In what ways are the lovers isolated from the support of their families in Romeo and Juliet?

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akannan's profile pic

Ashley Kannan | Middle School Teacher | (Level 3) Distinguished Educator

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Certainly, the fact that each is, to a certain extent, a level of alienation from their families are evident even before meeting one another.  Romeo and Juliet both seem to be a bit distant in embracing the path their families have laid for them.  This is widened when they both see one another, perhaps acknowledging the alienation in the infatuation with one another.  It adds to the "kindred spirit" element that many like to inject into the dynamics of love.  Their predisposition to being separate from their respective families finds an outlet when both become immersed in one another.  This raises a very unique level of inquiry.  Certainly, they have feelings for one another, but could a primary motivation between them be the fact that they see a way of family isolation in each?

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bmadnick | High School Teacher | (Level 3) Senior Educator

Posted on

During this period of time, children, especially girls, obeyed their parents without question. Juliet's father becomes very angry and threatens to throw her out on the street when she says she doesn't want to marry Paris. Her mother is completely unsympathetic to Juliet when she begs her for help. When the play opens, Romeo's parents have no idea why he's depressed because Romeo hasn't shared this information with them. There is no doubt in the minds of Romeo and Juliet that their parents would not approve of their marriage. The feud between the two families has been going on for a long time, and the two teenagers would naturally be afraid of their parents' reactions. Even Friar Laurence and Nurse are afraid to confront the parents with the truth, so it's easy to see why Romeo and Juliet don't feel they could go to their parents.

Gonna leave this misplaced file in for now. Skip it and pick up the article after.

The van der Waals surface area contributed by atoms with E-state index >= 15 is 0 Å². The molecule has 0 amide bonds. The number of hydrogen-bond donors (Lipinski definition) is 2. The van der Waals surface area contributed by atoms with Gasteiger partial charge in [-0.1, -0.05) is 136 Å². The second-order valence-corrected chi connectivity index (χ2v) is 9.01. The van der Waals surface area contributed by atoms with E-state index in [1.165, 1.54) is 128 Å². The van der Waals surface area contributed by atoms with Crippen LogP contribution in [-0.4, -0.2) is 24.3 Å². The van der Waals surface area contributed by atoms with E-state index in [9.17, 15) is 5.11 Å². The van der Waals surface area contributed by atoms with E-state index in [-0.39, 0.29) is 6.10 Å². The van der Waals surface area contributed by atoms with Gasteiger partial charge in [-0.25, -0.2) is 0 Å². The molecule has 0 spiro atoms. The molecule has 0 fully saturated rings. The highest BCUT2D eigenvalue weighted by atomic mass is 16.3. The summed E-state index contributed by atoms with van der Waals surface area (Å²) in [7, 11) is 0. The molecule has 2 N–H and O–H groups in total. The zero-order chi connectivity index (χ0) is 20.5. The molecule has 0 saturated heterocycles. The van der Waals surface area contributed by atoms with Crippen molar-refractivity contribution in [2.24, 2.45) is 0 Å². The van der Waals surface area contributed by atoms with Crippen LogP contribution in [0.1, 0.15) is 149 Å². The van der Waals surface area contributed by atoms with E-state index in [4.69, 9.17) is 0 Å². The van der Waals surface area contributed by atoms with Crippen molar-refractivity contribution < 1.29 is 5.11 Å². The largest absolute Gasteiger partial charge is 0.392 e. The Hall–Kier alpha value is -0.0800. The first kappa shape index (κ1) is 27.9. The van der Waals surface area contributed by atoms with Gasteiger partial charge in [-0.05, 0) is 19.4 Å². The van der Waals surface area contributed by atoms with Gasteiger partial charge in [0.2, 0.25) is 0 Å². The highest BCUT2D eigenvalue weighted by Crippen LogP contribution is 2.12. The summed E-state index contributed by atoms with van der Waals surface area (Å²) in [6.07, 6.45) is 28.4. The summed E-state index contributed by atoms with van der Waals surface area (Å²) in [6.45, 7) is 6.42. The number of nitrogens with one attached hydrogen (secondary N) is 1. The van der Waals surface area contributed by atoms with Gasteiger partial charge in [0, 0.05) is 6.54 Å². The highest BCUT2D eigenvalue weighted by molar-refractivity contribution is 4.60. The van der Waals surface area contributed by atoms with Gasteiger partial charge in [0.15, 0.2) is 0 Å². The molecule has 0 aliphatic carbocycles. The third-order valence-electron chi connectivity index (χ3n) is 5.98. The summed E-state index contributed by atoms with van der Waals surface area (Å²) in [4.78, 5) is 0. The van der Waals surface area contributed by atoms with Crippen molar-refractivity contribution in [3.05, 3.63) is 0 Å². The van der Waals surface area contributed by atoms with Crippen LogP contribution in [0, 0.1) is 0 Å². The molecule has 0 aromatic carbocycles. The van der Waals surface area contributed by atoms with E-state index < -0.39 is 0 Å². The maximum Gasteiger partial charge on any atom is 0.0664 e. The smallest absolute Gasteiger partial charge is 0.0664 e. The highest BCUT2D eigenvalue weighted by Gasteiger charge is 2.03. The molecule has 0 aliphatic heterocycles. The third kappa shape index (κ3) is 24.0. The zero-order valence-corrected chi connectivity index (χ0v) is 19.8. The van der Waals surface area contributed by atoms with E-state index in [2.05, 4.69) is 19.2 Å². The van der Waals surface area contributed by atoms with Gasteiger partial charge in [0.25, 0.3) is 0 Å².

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pohnpei397 | College Teacher | (Level 3) Distinguished Educator

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Romeo and Juliet are completely isolated from the support of their families, at least when it comes to their relationship with each other.  Neither of them can count on their families to support the relationship in any way.

For example, normally, Romeo would have been able to enlist the support of his father in his attempt to marry Juliet.  They were both from good families and their marriage would have been good for both families most likely.  But because Juliet is a Capulet, Romeo cannot get his father to go to her father and try to arrange a marriage.

mkcapen1's profile pic

mkcapen1 | Middle School Teacher | (Level 3) Valedictorian

Posted on

In the play Romeo and Juliet the two lovers are isolated from their families because the knowledge of their affections would cause a bigger blow-up than they already are seeing between the two families.  Neither family is tolerable of the other and the idea that one of their children should find a union with one of their enemies children would be a catalyst for even more violence on the families part.

Because of their parents views, their families views, and their families friends views, the couple have become isolated from everyone they grew up trusting with the exception of the nurse and the priest.  It is only their youthful hearts that bind them together.

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